Andrew Friedman has made some great moves in his tenure with the Rays, but somebody needs to explain to us what is so amazing about a trade that is essentially a salary dump. The following is a made-up quote, but essentially sums up about 20 different blog posts we have read in reference to the trade that sent Akinori Iwamura to the Pirates for Jesse Chavez…
WOW! The Rays somehow were able to get something for nothing. I think I just messed my tighty-whities!
Yes, the Rays would have likely declined Iwamura’s option had they not made the trade. But that was the Rays’ choice. Iwamura was not a free agent. We repeat. Aki was NOT a free agent. In essence, he still had a year left on his contract*. The only difference between Aki’s contract and Pat Burrell’s contract is that the Rays are stuck with Burrell while they could have chosen to get the rid of Aki’s contract for a nominal fee.
If the Rays yesterday somehow traded Troy Percival (a free agent) for a relief pitcher, that would be getting something for nothing. In this case, the Rays did have the option to keep the previously-mentioned “nothing.” Of course, by “nothing” we actually mean a decent second baseman with a reasonable one-year contract.
So why does this type of move not happen more often? Simple. The only time you see a team decline a player option is if the player is not worth that price any longer. The Rays are the only team in baseball cheap enough to not want a player that is worth more than he makes. And yes, Aki is worth more than $4.85 million.
Yes, this was a good move. The Rays essentially got a free relief pitcher, seeing as how he will make less (~$450K) than what the Rays would have paid to buy out Aki’s contract ($550K). And we have long said that the number one item on our wishlist for this off-season is one or two relief pitchers that throw harder than Lil’ Prof (Chavez can reach 97).
But let’s calm done about how the Rays have somehow “reinvented” the game of baseball, when all they really did was dump a $5 million salary for a middle reliever that is not much better than Joe Nelson.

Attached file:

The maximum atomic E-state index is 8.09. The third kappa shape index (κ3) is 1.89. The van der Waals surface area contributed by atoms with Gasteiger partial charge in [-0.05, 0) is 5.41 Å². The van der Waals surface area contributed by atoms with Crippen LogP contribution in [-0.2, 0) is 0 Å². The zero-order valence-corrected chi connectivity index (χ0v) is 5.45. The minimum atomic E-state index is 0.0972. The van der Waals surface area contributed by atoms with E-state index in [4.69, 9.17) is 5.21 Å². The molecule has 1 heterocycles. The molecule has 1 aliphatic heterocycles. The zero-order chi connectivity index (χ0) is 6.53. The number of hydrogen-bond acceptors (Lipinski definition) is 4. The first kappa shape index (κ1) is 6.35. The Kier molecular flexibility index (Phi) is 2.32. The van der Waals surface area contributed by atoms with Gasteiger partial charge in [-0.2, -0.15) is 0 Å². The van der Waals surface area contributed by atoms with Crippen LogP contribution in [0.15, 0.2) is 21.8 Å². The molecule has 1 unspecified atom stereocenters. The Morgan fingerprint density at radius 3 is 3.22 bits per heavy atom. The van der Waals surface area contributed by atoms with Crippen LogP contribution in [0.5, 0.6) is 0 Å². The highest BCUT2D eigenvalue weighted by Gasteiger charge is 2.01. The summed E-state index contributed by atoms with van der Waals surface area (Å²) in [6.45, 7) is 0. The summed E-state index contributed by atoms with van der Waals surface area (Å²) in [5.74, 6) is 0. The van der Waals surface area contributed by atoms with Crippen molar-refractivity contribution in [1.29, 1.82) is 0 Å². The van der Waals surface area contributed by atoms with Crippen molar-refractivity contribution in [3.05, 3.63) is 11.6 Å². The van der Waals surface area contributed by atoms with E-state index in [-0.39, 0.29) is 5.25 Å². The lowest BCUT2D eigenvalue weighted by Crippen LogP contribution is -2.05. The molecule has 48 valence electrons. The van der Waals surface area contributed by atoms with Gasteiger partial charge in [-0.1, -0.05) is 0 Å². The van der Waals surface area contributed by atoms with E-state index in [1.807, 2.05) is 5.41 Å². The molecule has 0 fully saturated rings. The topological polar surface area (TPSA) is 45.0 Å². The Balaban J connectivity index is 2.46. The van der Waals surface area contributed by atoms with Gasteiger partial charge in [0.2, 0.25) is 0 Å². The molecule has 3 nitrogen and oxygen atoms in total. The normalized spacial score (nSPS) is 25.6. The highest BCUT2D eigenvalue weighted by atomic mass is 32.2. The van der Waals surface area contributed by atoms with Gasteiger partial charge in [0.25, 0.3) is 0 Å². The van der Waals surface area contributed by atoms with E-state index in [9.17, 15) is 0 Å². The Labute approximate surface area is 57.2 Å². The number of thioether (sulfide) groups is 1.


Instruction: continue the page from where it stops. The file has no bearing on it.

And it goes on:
*We have heard many people refer to this move as a “sign-and-trade.” Exactly where was the “sign” part? The Rays and Aki did not agree to an extension before the trade. The 2010 salary is part of Aki’s original contract. Sure it could have been voided, But Aki did not “sign” anything.
DEVIL DOGS WEBTOPIA…
- Joe Henderson of the Tampa Tribune says moving Akinori Iwamura hurts the Rays chemistry and in doing so takes a none-too-subtle shot at Pat Burrell: “If you think [being good in the clubhouse is] not a factor, then you weren’t around Pat Burrell much this summer.” [Tampa Tribune]
- The Rays Party has everything you ever needed to know about Jesse Chavez. [The Rays Party]
- Aki Iwamura is already saying he is open to the idea of signing a long-term deal with the Pirates. [Pittsburgh Post-Gazette]
- Baseball Daily Digest feels that one force pushing the Pirates to trade for Akinori Iwamura is their desire to appeal to Asian players. [Baseball Daily Digest]
- The Hardball Times feels Akinori Iwamura is “clearly overpaid,” and is surprised the Rays were able to get a “fireballing reliever.” [The Hardball Times]
- Beyond the Boxscore seems to think Aki is worth $12.4 million in production, or about $7.5 million more than he will be paid in 2010. [Beyond the Boxscore]
- Sabernomics calls the deal “pretty even” and “mutually beneficial.” [Sabernomics]
- Raise the Jolly Roger is not that thrilled about giving up a decent relief pitcher for a one-year rental. [Raise the Jolly Roger]
- Where Have You Gone Andy Van Slyke? is warming up to the Akinori Iwamura trade and likes the prospect of now appealing more to international free agents. [Where Have You Gone Andy Van Slyke?]